Today’s letters to The Courier focus on the need for spending cuts, pensioners and the Budget, wind turbines, hydro power, and the building industry.
Unions must be realistic about spending cuts
Sir,-Unison’s belligerent Dave Prentis has declared war on the government even though he must realise that confrontation and strikes will only produce a Grecian denouement.
There are more creative ways of handling this crisis and the public service unions could take a lesson from the flexibility shown in the private sector.
When the economy nosedived, many of our biggest companies introduced shorter hours, temporary plant closures or extended holidays, in return for lower wages.
They had to lay off far fewer employees and were better placed to respond to the upturn. A pay cut may be painful and those iconic public sector pensions are certainly going to be trimmed but it is surely not as painful as redundancy.
(Dr) John Cameron.10 Howard Place,St Andrews.
Pension deal sounds hollow
Sir,-I do not quite share Jack Stewart’s upbeat comments (June 23) about pensioners being better off under this Government’s Budget. The pension increase promises will be in line with earnings, with retail prices, or 2.5%, whichever is greater.
With unemployment likely to rise rather than fall, and retailers pushed to be ever more competitive and with public-sector pay freezes likely to be copied in industry, I think the biggest increase we can hope for is 2.5%. Fine, but set that against the VAT increase of and pensioners could actually face a cost of living increase.
I am not complaining, just being realistic about the reality of this ‘promise’ to protect the vulnerable.
A. M. Lindsay.1 Firbank Road,Perth.
Windfall for landowners
Sir,-Reading your Energising Scotland articles (June 24) raises an interesting point. Every wind site developer makes a claim as to the number of homes their development is capable of powering as one of their justifications for imposing ever more wind turbines on our landscape.
However, when you analyse these claims and aggregate the number of houses to be powered from the turbines operating in Scotland, the total is approaching half the total number of homes in Scotland.
Yet there is no sign of the impact of this on the closure of CO2 emitting fossil-fuelled power stations which is the only way CO2 emissions can be reduced by building wind turbines
This surely exposes the lack of credibility in the environmental benefit claims regularly made by politicians and the wind lobby.
The despoiling of our countryside, plus huge subsidies for wind turbines and consequent higher electricity costs, would seem to be for no benefit whatsoever except, of course, to developers and landowners.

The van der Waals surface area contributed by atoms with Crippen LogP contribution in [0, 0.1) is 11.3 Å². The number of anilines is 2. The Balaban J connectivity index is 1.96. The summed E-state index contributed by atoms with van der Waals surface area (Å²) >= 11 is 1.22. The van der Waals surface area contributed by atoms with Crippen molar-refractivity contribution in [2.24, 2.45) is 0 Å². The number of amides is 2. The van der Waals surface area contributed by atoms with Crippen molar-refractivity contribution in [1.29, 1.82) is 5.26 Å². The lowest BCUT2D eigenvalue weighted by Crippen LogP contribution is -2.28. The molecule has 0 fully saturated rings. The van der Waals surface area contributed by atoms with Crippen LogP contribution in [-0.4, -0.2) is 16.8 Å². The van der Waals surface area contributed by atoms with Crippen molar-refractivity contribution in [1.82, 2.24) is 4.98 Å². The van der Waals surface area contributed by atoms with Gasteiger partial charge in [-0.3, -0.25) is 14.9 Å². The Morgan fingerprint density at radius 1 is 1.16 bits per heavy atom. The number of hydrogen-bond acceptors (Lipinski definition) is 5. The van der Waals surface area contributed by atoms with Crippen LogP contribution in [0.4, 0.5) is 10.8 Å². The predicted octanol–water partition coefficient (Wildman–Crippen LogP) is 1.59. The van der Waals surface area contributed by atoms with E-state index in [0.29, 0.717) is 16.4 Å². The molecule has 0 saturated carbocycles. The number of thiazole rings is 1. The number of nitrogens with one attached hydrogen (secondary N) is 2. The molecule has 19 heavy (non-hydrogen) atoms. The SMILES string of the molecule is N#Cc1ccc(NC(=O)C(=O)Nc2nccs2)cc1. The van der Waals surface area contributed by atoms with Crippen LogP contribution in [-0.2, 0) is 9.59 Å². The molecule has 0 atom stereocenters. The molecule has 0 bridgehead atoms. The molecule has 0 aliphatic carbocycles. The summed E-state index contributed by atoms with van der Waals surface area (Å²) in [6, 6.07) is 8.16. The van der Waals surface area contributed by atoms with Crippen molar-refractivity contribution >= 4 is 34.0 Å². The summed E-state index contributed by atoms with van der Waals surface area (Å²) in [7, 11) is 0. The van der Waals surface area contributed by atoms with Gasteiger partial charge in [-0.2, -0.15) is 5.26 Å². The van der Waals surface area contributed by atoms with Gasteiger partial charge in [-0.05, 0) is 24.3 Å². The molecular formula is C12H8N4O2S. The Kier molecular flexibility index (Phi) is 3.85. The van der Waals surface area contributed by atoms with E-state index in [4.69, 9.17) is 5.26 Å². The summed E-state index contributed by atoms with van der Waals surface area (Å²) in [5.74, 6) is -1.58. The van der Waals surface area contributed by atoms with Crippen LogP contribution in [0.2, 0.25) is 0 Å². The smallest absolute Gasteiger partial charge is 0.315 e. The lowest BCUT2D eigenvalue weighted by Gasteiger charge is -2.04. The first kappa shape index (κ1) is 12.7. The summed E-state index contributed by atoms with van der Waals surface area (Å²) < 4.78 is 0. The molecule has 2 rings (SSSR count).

G. M. Lindsay.Whinfield Gardens,Kinross.
Hydro power key to future
Sir,-Philip Roberts (June 24) asks what Jim Crumley proposes as an alternative to wind turbines. Almost anything, I suggest. Wind turbines do not leak oil like BP’s infamous well but they leak money just as fast and disastrously.
Only the money generated by fossil fuel keeps the wind industry afloat.
World governments seem hypnotised by wind turbines which cannot operate in high winds or no wind, which cannot put electricity into the national grid at certain times for fear of overloading the system and, overall, are grossly inefficient. Fossil fuel power stations will always be needed as back-up.
Apart from coal, gas and oil, the only reliable power available is nuclear and our Scottish Parliament has vetoed its use, while Westminster has blown so hot and cold over nuclear power stations that the UK is decades behind in their construction.
Meanwhile, France has been building nuclear stations and China coal-fired stations for years.
Unless we do something drastic soon, we shall be dependent on France and other countries for electricity and Russia for gas.
Hydro-electric power stations would help but we are not building them either in any significant numbers.
Scottish Water, in reply to impending water shortages, say they cannot cater for exceptional droughts.
Why not? If they built enough dams to store water for any emergency, they could solve three problems at a stroke floods in winter, droughts in summer and a clean, reliable source of electricity all the year round to back up nuclear power. They would get a worthwhile return on their investment in no time.
George K. McMillan.5 Mount Tabor Avenue,Perth.
Building sector recovery delayed
Sir,-The cuts to public spending announced in last week’s Emergency Budget should come as no surprise and are something the construction sector has been bracing itself for.
But the Chancellor’s announcement contained little to stimulate the promised enterprise-led recovery. The Scottish Building Federation’s latest membership survey has found confidence in the construction sector slipping into reverse, with many firms blaming a lack of bank lending for our industry’s sluggish performance.
Sadly, I can find nothing in the budget that would help ease the availability of affordable credit to building firms or to expanding businesses and homebuyers that should be driving future construction demand. However politically popular it may be, I fear the proposed new bank levy may actually encourage banks to restrict their lending further.
What’s more, for the construction sector, increasing VAT to 20% is a retrograde step which plays into the hands of cash-in-hand cowboys by increasing their competitive advantage over legitimate building firms.
It will be a further setback to sustainable recovery in the construction industry.
Michael Levack.Chief Executive,Scottish Building Federation,4 Crichton’s Close,Edinburgh.